Borough residents finally have the power for change in their hands. Ten years of being subject to the whims of two Directly-Elected Mayors, first Rahman, now Biggs, residents have a choice.
They can decide to make the cost of corruption so expensive that it will die out or they can continue to allow our borough to be run into the ground.
Hey, we never said we were unbiased. East End Enquirer, like Love Wapping before it, is on the side of honest, hard-working people who just want to get on with their lives. It has grown from a teeny weeny little blog about squirrels and events in one ward to exposing corruption and wrong-doing across Tower Hamlets.
Don’t like it? Don’t read it.
There are currently two e-petitions that you can sign.
This one which had 304 signatories at time of going to press. Petition to hold a referendum to replace the ‘Directly Elected Mayor’ in Tower Hamlets This is backed by some Labour councillors and the three Opposition councillors.
Or this one which had 368 signatories at time of going to press.Tower Hamlets Council – ePetition – Hold a referendum on 6th May 2021 to replace the ‘Directly Elected Mayor and a cabinet’ system by a ‘Leader and cabinet’ system This is backed by Mayor Biggs.
It is our belief that we will all be better off if you sign this petition to hold a referendum to replace the ‘Directly Elected Mayor’ in Tower Hamlets
The reason is that that it says voters be given a choice including the Committee system as more likely to solve the problem caused by having a single person holding all of the power, which is what the other petition’s backers wants as that backs the ‘Leader and Cabinet’ form of governance.
No prizes for guessing who the Leader will be. Just more of the same but presented slightly differently to sell it.
In England, local authorities are required to adopt one of three types of executive arrangements, the Directly-Elected Mayor system, Leader and Cabinet and the Committee System.
Wikipedia has a good explanation of these different types of governance.
Leader and Cabinet definition
“It consists of the leader and the cabinet itself, which is usually formed by the majority party in the local authority, where there is one, or by a coalition which comes together to elect a leader. The council elects the leader, and the leader appoints the other members of the cabinet. ”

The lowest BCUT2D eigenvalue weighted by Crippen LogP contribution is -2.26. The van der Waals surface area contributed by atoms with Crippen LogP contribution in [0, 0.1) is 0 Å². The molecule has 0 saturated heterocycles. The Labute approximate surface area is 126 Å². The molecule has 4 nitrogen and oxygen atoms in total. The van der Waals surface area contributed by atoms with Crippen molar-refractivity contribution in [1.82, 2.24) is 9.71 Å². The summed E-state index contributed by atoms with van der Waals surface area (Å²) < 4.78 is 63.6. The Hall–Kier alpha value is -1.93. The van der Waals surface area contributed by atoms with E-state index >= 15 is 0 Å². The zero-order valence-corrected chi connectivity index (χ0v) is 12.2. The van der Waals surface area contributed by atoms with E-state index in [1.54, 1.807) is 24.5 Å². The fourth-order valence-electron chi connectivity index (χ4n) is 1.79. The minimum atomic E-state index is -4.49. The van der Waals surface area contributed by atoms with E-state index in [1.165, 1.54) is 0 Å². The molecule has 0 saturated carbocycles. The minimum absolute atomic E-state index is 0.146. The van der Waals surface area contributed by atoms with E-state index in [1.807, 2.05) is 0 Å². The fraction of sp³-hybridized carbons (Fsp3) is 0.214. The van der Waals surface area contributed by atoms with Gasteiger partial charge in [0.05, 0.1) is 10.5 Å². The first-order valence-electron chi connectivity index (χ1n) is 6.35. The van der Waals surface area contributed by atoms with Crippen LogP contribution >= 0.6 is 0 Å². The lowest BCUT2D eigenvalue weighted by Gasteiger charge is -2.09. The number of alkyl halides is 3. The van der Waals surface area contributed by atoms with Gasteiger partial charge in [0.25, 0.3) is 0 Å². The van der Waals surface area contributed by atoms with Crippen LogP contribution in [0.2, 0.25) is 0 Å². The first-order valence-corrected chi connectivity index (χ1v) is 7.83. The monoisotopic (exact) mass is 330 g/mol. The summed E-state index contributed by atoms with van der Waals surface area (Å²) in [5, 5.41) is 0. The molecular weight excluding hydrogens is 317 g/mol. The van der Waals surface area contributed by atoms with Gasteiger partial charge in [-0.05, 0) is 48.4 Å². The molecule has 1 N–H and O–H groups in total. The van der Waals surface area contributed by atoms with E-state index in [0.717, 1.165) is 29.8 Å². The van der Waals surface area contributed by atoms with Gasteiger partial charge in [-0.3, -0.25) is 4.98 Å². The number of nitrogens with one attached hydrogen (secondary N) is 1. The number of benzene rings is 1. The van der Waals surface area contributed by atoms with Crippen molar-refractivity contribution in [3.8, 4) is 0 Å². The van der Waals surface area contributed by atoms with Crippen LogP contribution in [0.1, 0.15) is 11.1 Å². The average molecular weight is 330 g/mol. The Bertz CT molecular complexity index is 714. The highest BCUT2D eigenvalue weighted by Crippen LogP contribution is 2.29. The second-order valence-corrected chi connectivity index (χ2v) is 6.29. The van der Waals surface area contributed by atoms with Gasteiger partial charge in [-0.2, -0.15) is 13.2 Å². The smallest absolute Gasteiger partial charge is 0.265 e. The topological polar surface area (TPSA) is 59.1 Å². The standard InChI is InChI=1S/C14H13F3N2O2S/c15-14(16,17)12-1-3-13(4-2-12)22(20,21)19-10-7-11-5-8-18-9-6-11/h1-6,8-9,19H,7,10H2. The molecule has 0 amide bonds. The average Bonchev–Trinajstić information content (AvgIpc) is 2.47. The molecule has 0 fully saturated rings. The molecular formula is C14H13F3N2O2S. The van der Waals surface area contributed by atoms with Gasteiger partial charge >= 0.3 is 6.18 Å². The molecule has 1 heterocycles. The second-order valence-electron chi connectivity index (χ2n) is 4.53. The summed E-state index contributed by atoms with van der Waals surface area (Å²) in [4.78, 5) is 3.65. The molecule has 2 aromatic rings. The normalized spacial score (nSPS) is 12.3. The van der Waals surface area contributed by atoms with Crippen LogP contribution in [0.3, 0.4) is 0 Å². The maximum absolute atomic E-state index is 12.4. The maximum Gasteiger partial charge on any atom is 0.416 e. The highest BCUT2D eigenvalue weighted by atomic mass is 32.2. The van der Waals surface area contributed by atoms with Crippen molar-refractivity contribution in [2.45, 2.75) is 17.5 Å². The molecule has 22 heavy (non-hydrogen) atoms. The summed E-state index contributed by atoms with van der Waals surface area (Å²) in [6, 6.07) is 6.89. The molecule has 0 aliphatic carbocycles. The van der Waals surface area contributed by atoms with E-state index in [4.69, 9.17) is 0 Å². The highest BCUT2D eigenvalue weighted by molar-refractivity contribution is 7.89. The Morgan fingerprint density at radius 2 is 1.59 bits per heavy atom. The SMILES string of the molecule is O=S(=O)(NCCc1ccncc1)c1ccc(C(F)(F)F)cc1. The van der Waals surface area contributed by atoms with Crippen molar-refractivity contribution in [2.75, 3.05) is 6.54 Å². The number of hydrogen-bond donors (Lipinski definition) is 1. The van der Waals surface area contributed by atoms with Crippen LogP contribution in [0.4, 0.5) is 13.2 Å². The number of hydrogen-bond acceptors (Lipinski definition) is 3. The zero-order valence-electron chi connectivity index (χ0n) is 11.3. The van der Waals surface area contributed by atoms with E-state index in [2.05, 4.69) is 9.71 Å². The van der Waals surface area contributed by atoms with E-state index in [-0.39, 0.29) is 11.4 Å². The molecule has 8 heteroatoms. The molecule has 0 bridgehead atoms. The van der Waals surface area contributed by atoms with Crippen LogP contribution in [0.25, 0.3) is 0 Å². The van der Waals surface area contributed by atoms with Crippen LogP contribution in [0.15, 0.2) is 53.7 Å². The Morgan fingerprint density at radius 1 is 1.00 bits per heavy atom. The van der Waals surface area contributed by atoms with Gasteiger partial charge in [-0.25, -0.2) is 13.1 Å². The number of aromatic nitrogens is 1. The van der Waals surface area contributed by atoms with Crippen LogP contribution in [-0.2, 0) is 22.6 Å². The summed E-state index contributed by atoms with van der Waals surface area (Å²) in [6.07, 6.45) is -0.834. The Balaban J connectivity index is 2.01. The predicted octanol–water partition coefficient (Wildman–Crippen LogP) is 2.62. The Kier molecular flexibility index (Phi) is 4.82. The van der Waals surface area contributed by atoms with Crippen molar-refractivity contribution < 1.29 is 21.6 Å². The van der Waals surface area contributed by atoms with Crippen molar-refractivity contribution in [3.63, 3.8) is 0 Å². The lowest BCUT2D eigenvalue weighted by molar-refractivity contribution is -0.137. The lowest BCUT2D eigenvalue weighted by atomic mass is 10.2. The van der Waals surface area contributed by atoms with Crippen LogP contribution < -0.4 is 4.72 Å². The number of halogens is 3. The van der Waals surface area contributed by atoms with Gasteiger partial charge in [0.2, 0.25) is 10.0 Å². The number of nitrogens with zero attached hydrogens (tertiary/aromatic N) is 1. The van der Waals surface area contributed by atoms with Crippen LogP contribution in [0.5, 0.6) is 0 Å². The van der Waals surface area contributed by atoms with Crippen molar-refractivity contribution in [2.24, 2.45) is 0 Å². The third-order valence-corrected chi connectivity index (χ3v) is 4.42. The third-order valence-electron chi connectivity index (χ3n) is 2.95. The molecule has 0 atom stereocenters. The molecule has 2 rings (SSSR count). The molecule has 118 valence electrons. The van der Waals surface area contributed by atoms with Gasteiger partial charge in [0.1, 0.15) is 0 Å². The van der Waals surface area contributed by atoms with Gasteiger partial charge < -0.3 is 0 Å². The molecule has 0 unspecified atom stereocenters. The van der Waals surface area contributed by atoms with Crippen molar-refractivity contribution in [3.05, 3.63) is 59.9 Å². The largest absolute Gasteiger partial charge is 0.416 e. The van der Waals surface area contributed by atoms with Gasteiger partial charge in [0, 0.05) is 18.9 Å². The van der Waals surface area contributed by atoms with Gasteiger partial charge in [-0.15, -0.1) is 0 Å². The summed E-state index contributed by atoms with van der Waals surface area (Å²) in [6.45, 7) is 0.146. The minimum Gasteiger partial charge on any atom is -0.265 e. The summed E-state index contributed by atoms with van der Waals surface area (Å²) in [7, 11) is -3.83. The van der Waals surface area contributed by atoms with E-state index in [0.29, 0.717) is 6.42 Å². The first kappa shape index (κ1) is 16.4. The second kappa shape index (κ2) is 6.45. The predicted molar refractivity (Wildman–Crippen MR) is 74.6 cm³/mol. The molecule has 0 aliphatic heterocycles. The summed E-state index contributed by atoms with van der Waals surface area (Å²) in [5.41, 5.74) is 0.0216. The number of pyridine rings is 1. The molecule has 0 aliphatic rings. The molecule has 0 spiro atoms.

Under this model, a Council elects a leader but power is exercised, alongside full Council, by a number of committees, made up of Councillors in proportion to their parties’ representation on the Council.
It is only the Committee System which will make the cost of corrupt behaviour too expensive to prosper. Those who would subvert the democratic process for their own gain would have to bribe every member of every committee looking at the issue at hand. Not only would this be very expensive it would be impossible to do this in secrecy and because the committees would include councillors who are honest and would never take a bribe it is a non-starter.
The Committee System is effectively a coalition of the different parties and so would return balanced decisions. At the moment the situation is that while the Opposition Group (Cllr. Andrew Wood, Cllr. Rabina Khan and Cllr. Peter Golds) consists of the best councillors we have there are just not enough of them and as a result they do not have power to hold the Directly-Elected Mayor to account.
We all need to get educated about this decision and there are some links to get you started below, but we will be providing more information as time goes on.
The choice is yours, please exercise it wisely.
Related Internet Links
- Executive arrangements – Wikipedia
- Musical chairs – Centre for Public Scrutiny
- How are councils structured? – London Councils
- Return to the committee system – Centre for Governance and Scrutiny
- Is a Committee system right for your council? – LGA
- Unitary council to adopt committee system of governance – LocalGov
- Local government: decision-making requires all hands on deck – Guardian
- The Local Authorities (Committee System) (England) Regulations 2012 – Gov.uk